Indulgence: What is your favorite indulgence? Do you cook? What is your specialty meal? What is your favorite restaurant in LA where you indulge yourself?
I love to cook. My go to recipes involve seafood. Scampi is a dish I make well. Creating a novel salad, which is bright and fresh is something I often whip up. I live on the east side. So I often go to PINE and Crane, a Taiwanese restaurant on Sunset where the food is always fresh, delicious and reasonable. Dune is good too and close to my house. Recently I ate at Inkwell in WEHO and the food was excellent. Ruen Pair in Thai town is wonderful for soups and fish dishes.
Special: Who or what holds a special place in your heart? How does this factor into your creative process?
My family is the greatest support of my life. They show me what real love is. I don’t have to seek it from public admiration or even from peers. My love of performance and dramatic texts also influence my art practice. I learned composition, picturalization from my work as a theatre director and see the painted framed as zone where figures in metaphorical action enact their objectives. My time as a lighting designer gave me an understanding of how to use color and movement in a lively fashion. Geometry and volume are aspects learned in theatre that I work into the plenum of a painting. Angled lines are dynamic. I call this scheme a renaissance cartoon.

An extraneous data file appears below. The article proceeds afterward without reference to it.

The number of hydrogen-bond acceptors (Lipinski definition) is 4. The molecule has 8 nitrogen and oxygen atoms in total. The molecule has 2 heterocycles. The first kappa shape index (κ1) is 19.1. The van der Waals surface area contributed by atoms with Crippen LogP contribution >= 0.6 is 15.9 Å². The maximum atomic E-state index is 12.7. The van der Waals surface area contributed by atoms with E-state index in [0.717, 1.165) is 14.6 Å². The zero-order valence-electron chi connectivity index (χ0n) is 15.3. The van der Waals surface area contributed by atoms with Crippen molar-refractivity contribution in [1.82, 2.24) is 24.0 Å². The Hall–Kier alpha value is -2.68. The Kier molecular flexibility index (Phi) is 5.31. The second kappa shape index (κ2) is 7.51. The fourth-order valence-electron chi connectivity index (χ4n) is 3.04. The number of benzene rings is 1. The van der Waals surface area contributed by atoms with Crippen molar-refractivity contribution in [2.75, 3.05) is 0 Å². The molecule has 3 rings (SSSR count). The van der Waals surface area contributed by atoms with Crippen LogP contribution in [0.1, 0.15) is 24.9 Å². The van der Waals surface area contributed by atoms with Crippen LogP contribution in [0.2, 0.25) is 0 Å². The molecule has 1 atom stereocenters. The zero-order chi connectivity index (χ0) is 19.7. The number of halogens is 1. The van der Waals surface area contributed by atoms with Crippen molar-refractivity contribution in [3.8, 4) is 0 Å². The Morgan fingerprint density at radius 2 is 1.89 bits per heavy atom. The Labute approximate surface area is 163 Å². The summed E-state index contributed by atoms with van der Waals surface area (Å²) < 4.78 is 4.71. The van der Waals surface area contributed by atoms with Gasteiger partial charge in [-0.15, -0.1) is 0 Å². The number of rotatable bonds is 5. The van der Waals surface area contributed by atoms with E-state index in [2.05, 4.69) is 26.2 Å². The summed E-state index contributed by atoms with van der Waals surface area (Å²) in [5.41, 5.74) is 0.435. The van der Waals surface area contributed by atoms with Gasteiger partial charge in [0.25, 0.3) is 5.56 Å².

Time: What is your all-time favorite piece of writing/art/music you’ve created?
Like most artists, my favorite pieces are the ones most recently completed. I am not nostalgic about work. I just like to move forward after a series has reached an inflection point, which leads me to the next place. I try to learn from visiting an idea. I always say I would like to make work that shimmers the membrane between universes. I know this sounds pompous…so maybe it’s best to say I am focused on following my mistakes to where the thing becomes itself. I say the same things about plays. Work that is ephemeral is also potent. The last series I did of graphite and dye and oil on large paper 50″ x 80″ is holding my attention now. I also like the series of small frottage-stamp combos I finished.
Robert Soffian (born 1947, Philadelphia, Pa) is an emeritus professor of theatre, a director, painter and poet. He holds an MFA from the University of Virginia (1985) and BA in Cultural Studies/History from the University of Wisconsin in Madison (1969). For the almost 30 years he taught at Shasta College in Redding, CA. Soffian has directed, designed lights, created mis en scen, and experimented with digital projected scenery for well over 100 plays. As a producer, he ran two theatres: Century Hall and the Metropole Theatre (Milwaukee, WI). Soffian has curated dozens of exhibitions, ballet, opera, performance art, and music events. (He is credited with having discovered the Violent Femmes).
You can find out more about Robert at these links:
From earlier this week.
ART TODAY 02.01.18 “Family Piknik” – Robert Soffian’s best advice given and received…